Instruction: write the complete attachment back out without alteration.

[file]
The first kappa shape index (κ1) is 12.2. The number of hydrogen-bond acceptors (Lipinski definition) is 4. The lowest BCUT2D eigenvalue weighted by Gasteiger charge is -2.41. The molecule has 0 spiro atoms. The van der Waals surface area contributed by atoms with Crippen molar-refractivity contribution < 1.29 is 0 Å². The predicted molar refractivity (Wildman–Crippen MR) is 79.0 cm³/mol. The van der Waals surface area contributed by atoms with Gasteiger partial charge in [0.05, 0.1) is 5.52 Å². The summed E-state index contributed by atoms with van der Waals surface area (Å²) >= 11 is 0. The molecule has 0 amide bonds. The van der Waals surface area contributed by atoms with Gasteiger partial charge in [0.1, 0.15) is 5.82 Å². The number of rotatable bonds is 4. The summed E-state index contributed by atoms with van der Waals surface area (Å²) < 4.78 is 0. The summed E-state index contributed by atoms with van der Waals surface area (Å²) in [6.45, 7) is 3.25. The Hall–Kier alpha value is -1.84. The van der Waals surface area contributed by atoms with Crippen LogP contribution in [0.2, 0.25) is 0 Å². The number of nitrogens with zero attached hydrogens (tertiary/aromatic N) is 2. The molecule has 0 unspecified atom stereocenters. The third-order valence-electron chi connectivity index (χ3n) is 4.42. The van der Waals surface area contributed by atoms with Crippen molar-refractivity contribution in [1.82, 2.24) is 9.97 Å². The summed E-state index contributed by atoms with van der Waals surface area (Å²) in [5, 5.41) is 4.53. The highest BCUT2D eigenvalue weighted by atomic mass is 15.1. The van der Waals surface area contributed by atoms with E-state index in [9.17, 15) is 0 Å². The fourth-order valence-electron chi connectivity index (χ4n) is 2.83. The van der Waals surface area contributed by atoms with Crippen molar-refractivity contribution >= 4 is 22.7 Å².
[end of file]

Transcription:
The first kappa shape index (κ1) is 12.2. The number of hydrogen-bond acceptors (Lipinski definition) is 4. The lowest BCUT2D eigenvalue weighted by Gasteiger charge is -2.41. The molecule has 0 spiro atoms. The van der Waals surface area contributed by atoms with Crippen molar-refractivity contribution < 1.29 is 0 Å². The predicted molar refractivity (Wildman–Crippen MR) is 79.0 cm³/mol. The van der Waals surface area contributed by atoms with Gasteiger partial charge in [0.05, 0.1) is 5.52 Å². The summed E-state index contributed by atoms with van der Waals surface area (Å²) >= 11 is 0. The molecule has 0 amide bonds. The van der Waals surface area contributed by atoms with Gasteiger partial charge in [0.1, 0.15) is 5.82 Å². The number of rotatable bonds is 4. The summed E-state index contributed by atoms with van der Waals surface area (Å²) < 4.78 is 0. The summed E-state index contributed by atoms with van der Waals surface area (Å²) in [6.45, 7) is 3.25. The Hall–Kier alpha value is -1.84. The van der Waals surface area contributed by atoms with Crippen LogP contribution in [0.2, 0.25) is 0 Å². The number of nitrogens with zero attached hydrogens (tertiary/aromatic N) is 2. The molecule has 0 unspecified atom stereocenters. The third-order valence-electron chi connectivity index (χ3n) is 4.42. The van der Waals surface area contributed by atoms with Crippen molar-refractivity contribution in [1.82, 2.24) is 9.97 Å². The summed E-state index contributed by atoms with van der Waals surface area (Å²) in [5, 5.41) is 4.53. The highest BCUT2D eigenvalue weighted by atomic mass is 15.1. The van der Waals surface area contributed by atoms with E-state index in [9.17, 15) is 0 Å². The fourth-order valence-electron chi connectivity index (χ4n) is 2.83. The van der Waals surface area contributed by atoms with Crippen molar-refractivity contribution >= 4 is 22.7 Å².